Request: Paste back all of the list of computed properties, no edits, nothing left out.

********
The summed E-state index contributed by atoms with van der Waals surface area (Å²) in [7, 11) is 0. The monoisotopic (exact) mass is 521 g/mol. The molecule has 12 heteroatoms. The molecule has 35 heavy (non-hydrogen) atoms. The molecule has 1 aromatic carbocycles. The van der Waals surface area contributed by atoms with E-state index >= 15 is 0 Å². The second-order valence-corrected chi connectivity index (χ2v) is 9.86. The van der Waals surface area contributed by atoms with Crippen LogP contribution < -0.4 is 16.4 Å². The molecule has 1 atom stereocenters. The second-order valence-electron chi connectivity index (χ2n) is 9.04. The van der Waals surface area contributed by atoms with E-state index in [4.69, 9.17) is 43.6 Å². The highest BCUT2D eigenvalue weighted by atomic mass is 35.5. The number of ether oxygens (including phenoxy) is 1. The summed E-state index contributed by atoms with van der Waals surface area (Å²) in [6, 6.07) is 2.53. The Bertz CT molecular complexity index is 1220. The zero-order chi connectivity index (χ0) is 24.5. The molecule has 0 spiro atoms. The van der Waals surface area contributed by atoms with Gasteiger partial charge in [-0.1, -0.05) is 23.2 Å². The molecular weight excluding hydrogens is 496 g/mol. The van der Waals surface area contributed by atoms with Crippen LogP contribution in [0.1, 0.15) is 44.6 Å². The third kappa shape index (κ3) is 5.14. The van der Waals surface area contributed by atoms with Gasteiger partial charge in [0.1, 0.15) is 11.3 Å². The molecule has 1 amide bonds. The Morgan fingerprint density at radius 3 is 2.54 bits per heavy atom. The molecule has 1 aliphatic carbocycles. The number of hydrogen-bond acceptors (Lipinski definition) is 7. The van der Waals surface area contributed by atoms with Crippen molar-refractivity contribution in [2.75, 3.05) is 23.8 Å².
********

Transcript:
The summed E-state index contributed by atoms with van der Waals surface area (Å²) in [7, 11) is 0. The monoisotopic (exact) mass is 521 g/mol. The molecule has 12 heteroatoms. The molecule has 35 heavy (non-hydrogen) atoms. The molecule has 1 aromatic carbocycles. The van der Waals surface area contributed by atoms with E-state index >= 15 is 0 Å². The second-order valence-corrected chi connectivity index (χ2v) is 9.86. The van der Waals surface area contributed by atoms with Crippen LogP contribution < -0.4 is 16.4 Å². The molecule has 1 atom stereocenters. The second-order valence-electron chi connectivity index (χ2n) is 9.04. The van der Waals surface area contributed by atoms with E-state index in [4.69, 9.17) is 43.6 Å². The highest BCUT2D eigenvalue weighted by atomic mass is 35.5. The number of ether oxygens (including phenoxy) is 1. The summed E-state index contributed by atoms with van der Waals surface area (Å²) in [6, 6.07) is 2.53. The Bertz CT molecular complexity index is 1220. The zero-order chi connectivity index (χ0) is 24.5. The molecule has 0 spiro atoms. The van der Waals surface area contributed by atoms with Gasteiger partial charge in [-0.1, -0.05) is 23.2 Å². The molecular weight excluding hydrogens is 496 g/mol. The van der Waals surface area contributed by atoms with Crippen LogP contribution in [0.1, 0.15) is 44.6 Å². The third kappa shape index (κ3) is 5.14. The van der Waals surface area contributed by atoms with Gasteiger partial charge in [0.1, 0.15) is 11.3 Å². The molecule has 1 amide bonds. The Morgan fingerprint density at radius 3 is 2.54 bits per heavy atom. The molecule has 1 aliphatic carbocycles. The number of hydrogen-bond acceptors (Lipinski definition) is 7. The van der Waals surface area contributed by atoms with Crippen molar-refractivity contribution in [2.75, 3.05) is 23.8 Å².